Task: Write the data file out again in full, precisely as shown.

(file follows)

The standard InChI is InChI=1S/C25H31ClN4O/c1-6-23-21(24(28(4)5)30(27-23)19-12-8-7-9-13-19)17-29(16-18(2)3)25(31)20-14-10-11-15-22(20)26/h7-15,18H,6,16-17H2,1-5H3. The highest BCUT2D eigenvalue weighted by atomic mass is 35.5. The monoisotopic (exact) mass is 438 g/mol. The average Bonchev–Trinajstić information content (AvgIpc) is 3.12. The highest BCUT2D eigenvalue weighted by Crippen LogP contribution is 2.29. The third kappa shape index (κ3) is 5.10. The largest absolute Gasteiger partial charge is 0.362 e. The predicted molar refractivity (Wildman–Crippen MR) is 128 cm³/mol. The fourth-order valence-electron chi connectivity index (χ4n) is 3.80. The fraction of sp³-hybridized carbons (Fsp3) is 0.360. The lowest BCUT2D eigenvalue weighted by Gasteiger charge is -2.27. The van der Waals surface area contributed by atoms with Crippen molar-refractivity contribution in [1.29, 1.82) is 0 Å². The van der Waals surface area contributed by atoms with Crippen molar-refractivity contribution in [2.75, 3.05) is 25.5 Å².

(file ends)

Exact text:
The standard InChI is InChI=1S/C25H31ClN4O/c1-6-23-21(24(28(4)5)30(27-23)19-12-8-7-9-13-19)17-29(16-18(2)3)25(31)20-14-10-11-15-22(20)26/h7-15,18H,6,16-17H2,1-5H3. The highest BCUT2D eigenvalue weighted by atomic mass is 35.5. The monoisotopic (exact) mass is 438 g/mol. The average Bonchev–Trinajstić information content (AvgIpc) is 3.12. The highest BCUT2D eigenvalue weighted by Crippen LogP contribution is 2.29. The third kappa shape index (κ3) is 5.10. The largest absolute Gasteiger partial charge is 0.362 e. The predicted molar refractivity (Wildman–Crippen MR) is 128 cm³/mol. The fourth-order valence-electron chi connectivity index (χ4n) is 3.80. The fraction of sp³-hybridized carbons (Fsp3) is 0.360. The lowest BCUT2D eigenvalue weighted by Gasteiger charge is -2.27. The van der Waals surface area contributed by atoms with Crippen molar-refractivity contribution in [1.29, 1.82) is 0 Å². The van der Waals surface area contributed by atoms with Crippen molar-refractivity contribution in [2.75, 3.05) is 25.5 Å².